Wisconsin: Kenosha advances Menominee Tribe casino project forward with City Council’s approval

On Wednesday night, the Kenosha City Council approved an intergovernmental agreement with the Menominee Tribe’s gaming authority, marking a major step forward for the establishment of a future Hard Rock Casino in the city. Alderpersons voted in favor of the project 11-6 during a session that stretched over three hours, with extensive public participation.

Council members Rocco LaMacchia, David Bogdala, Ruth Dyson, Daniel Prozanski, Anthony Kennedy, Keith Rosenberg, Curt Wilson, Brandi Ferree, Jack Rose, Bill Siel, and Rollin Pizzala voted in favor of the project. In contrast, Dominic Ruffalo, Holly Kangas, Kelly MacKay, David Mau, Eric Haugaard, and Jan Michalski voted against it.

Prozanski, who voted in favor, stated that the concerns raised by his colleagues and some outspoken opponents of the casino, regarding potential increases in crime, devaluation of property values, and Hard Rock’s commitment to seeing the project through, were greatly exaggerated.

“Sixty acres are being purchased. We’re not giving anybody 60 acres,” Prozanski said, as reported by Kenosha News. “It’s a privately funded operation. … This is a big deal.”

Kangas firmly opposed the project, citing her belief that Hard Rock has a history of breaking promises and leaving communities in a state of uncertainty. “The people of the 4th District have asked me to be a ‘no’ vote tonight,” she said. 

The approved agreement stipulates that the casino site will be exempt from local property taxes, but the City of Kenosha will receive payments based on gaming revenue.

According to estimates by Matt Schuffert, regional president of Hard Rock, the casino’s total annual revenue is expected to range between 250 and 295 million dollars. The city is anticipated to receive approximately 3% of these net earnings in quarterly payments.

The agreement also calls for escalating annual payments from $100,000 to $2.5 million if net win revenues fall short of the minimum for a given year. These payments are planned for 20 years, with renegotiations every 10 years.

The contract states that there will be an annual payment of 750,000 dollars to local public schools if net profits exceed 2 million dollars. Moreover, starting from the third year, an annual amount of 500,000 dollars will be allocated to the city’s public museums and to support a home acquisition program.

The document also includes an allocation of $1 million for the purchase of advanced life support vehicles and an annual payment of 500,000 dollars for six years for the construction of a new facility that will serve as a police station, fire department, and public works office near the casino complex.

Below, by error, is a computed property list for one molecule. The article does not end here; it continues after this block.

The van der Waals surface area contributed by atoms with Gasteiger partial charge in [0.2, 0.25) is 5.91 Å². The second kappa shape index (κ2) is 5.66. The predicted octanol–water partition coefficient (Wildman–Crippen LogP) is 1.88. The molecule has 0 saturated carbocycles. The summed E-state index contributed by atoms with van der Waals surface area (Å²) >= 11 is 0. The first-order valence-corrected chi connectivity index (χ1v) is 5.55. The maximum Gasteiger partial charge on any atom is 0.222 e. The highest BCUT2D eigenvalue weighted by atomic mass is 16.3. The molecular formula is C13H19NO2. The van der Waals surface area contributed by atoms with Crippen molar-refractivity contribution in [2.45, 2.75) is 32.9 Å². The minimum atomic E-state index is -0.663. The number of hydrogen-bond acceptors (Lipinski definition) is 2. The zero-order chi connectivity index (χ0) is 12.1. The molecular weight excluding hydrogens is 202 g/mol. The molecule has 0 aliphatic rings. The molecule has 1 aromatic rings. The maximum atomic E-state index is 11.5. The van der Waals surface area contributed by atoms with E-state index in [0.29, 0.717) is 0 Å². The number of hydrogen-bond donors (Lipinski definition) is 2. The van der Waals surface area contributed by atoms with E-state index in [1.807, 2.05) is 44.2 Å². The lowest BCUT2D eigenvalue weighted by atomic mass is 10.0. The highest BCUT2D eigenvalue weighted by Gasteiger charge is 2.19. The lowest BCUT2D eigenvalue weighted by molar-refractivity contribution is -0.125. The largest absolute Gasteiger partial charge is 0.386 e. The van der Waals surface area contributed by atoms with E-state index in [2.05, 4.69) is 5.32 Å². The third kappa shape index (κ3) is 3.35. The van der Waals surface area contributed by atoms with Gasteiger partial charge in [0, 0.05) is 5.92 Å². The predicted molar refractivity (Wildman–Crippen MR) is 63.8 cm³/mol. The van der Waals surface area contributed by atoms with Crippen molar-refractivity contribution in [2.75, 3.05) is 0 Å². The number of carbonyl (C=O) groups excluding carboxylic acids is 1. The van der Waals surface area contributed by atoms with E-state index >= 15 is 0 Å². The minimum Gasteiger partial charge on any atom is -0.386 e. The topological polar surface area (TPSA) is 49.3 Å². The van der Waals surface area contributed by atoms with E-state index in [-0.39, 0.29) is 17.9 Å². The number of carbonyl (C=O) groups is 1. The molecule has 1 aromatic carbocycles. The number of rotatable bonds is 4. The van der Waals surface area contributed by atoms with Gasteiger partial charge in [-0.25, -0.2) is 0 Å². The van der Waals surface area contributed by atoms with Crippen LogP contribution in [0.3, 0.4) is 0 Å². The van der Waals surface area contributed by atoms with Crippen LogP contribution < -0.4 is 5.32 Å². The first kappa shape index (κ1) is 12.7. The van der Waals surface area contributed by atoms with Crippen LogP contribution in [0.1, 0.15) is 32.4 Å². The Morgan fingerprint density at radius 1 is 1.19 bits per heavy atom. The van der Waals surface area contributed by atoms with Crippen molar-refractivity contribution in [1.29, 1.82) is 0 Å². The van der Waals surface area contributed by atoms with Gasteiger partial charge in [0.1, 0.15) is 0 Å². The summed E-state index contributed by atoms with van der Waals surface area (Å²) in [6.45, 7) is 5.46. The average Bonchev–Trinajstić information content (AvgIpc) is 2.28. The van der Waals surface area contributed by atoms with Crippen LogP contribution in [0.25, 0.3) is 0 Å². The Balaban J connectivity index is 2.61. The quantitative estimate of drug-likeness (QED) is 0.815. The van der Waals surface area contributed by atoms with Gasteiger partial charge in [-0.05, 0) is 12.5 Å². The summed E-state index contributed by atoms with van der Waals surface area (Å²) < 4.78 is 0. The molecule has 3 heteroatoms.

Union Labours expects the generation of about 800 jobs during the two-year construction phase and over 1,000 permanent jobs once the casino is operational. This forecast is a central point in the discussion about the economic impact of the casino in the region.

Casino project rendering

The Menominee Tribe plans to develop the resort off I-94, north of Highway 50, which will include gaming tables, 150 hotel rooms, a pool, a venue for live entertainment, and a Hard Rock Cafe. The City Council’s approval marks a major step for the tribe to proceed with its request to the U.S. Department of the Interior to include the proposed land in federal trust for casino gaming purposes.

The next step in the process is the review of the County Board of Supervisors’ own agreement with the tribe, scheduled for January 16th. Before going to the governor for approval, the proposal must also still go through the federal Bureau of Indian Affairs, which is expected to take place later this year.

Mayor John Antaramian

Mayor John Antaramian expressed satisfaction with the voting on the project. “I think this will have a positive impact on the community on a long-term basis,” he stated, as per Kenosha News. “We’ll go through the process and see how this goes. The compact is a good compact. It’s similar to what we’ve passed in the past and it’s been vetted numerous times.” 

Nine years ago, the Kenosha casino project, planned to be built on the site of the former Greyhound Park, received widespread approval, including a “yes” from the Common Council, a “yes” from the county council, and even a “yes” from federal authorities. However, the proposal encountered a decisive hurdle: at Governor Walker’s desk, the response was a “no”.